The Condominium Coimbra, to which Neuma was assigned, is a series of identical blocks of buildings located on the Avenida Palmares, a country road surrounded by nothing, on the outskirts of Santa Cruz, a distant, poorly connected area more than an hour’s journey from Rio’s centres of commerce and culture. It is populated by around 1,400 people distributed in 28 buildings of four floors each. The apartments are identical in design: a hall, a kitchen, a bathroom and two bedrooms over a total of around 450 square feet.

“When I arrived, I immediately realised that the situation was troubled,” Neuma said. “There were people coming from favelas who in the past had been ruled by rival criminal gangs, and still nursed old grudges.” With the municipality neglecting many of its responsibilities, the society was under the control of the informal neighbourhood militia, among them corrupt ex-policemen, firefighters, and even convicted criminals. This group oversaw law and order in Coimbra, and operated with impunity, resorting to threats and even violence in order to maintain control.

Neuma found that there was little coordination among society members, and that residents were unwilling to take on administrative responsibilities. The area also lacked sufficient schools to support the population. When she raised this issue with the municipality, they sped up construction on a school complex, but in the two months that it took to complete work, many families lost the aid that the government provided to poor families who enroll their children in school. Coimbra also offered few employment opportunities—though Santa Cruz is an important industrial centre, uneducated new residents lacked the specialised qualifications that the work required.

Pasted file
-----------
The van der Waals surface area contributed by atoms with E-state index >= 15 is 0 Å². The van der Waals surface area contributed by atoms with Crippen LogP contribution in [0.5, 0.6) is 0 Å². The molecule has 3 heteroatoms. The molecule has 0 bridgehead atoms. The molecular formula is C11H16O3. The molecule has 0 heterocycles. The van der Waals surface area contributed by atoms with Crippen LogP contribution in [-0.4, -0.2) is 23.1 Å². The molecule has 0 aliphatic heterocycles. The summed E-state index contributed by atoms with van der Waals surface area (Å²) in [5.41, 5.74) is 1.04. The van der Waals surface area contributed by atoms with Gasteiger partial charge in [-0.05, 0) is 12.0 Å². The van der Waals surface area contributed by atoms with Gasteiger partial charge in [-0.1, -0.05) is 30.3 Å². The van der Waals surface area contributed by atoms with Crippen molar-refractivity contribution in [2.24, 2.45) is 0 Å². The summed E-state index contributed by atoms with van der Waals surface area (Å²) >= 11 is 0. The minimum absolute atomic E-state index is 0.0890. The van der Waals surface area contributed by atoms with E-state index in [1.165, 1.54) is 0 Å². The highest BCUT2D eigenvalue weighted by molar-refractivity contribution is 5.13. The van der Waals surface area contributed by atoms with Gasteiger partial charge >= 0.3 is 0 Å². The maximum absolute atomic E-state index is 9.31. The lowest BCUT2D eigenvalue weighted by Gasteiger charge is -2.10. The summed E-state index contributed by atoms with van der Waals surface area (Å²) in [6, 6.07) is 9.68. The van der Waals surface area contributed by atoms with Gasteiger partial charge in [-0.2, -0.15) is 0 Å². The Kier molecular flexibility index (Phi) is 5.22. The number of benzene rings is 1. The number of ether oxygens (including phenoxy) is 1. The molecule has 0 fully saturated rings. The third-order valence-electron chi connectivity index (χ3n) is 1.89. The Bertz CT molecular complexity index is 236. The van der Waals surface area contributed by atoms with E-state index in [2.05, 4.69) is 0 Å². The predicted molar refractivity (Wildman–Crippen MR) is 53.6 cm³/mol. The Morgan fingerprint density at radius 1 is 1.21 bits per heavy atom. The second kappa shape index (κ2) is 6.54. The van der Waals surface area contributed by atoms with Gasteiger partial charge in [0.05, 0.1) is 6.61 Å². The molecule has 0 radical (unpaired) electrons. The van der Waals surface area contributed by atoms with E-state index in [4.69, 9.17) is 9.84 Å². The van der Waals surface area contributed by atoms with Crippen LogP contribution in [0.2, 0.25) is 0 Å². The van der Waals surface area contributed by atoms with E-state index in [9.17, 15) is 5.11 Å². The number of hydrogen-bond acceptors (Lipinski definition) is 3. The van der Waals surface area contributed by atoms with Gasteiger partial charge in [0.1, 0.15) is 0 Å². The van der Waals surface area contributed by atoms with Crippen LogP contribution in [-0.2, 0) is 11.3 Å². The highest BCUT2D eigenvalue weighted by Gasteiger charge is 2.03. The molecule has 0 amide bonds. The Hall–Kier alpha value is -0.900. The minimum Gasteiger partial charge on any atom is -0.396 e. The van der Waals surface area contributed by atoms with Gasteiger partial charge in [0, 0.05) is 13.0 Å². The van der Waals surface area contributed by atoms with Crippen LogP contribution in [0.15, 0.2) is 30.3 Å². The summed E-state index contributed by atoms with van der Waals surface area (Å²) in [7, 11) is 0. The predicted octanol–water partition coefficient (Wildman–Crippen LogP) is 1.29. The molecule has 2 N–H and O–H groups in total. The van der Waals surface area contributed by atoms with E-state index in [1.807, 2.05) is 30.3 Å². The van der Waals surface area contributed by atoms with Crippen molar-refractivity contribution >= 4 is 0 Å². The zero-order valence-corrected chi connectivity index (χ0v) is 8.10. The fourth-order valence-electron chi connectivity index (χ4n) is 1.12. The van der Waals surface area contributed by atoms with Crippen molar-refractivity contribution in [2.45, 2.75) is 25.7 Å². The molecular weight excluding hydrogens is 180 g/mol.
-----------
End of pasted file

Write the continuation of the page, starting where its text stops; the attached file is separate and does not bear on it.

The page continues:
Neuma grew convinced that the Coimbra project had been an attempt by Rio’s mayor Eduardo Paes to woo voters ahead of the elections in October last year, by capitalising on the poor’s “dream of owning their own home”, but without providing the infrastructure necessary for a healthy society. “Not Minha Casa, Minha Vida, I call it Minha Casa, Minho Inferno, (my home, my hell),” she said vehemently.

Others agree that the government’s motivations aren’t purely to offer citizens a better life. “The prefecture pretends to care about people, but it just wants to clean up some areas of the city,” said Renato Cosentino, a spokesperson of the Popular Committee Against the Cup and the Olympics, an organisation resisting the government’s moves to redevelop neighbourhoods ahead of the FIFA World Cup in 2014 and the Olympics in 2016. “The poor are moved and hidden in the extreme outskirts, like the West Zone.” Many favelas that the government declared “at risk” in order to clear them and relocate residents are situated “in strategic zones for future sporting events”, he pointed out. “Although it would be easier to repair them in order to give the residents a dignified life, the state government prefers to eliminate them and sell the land to property companies.”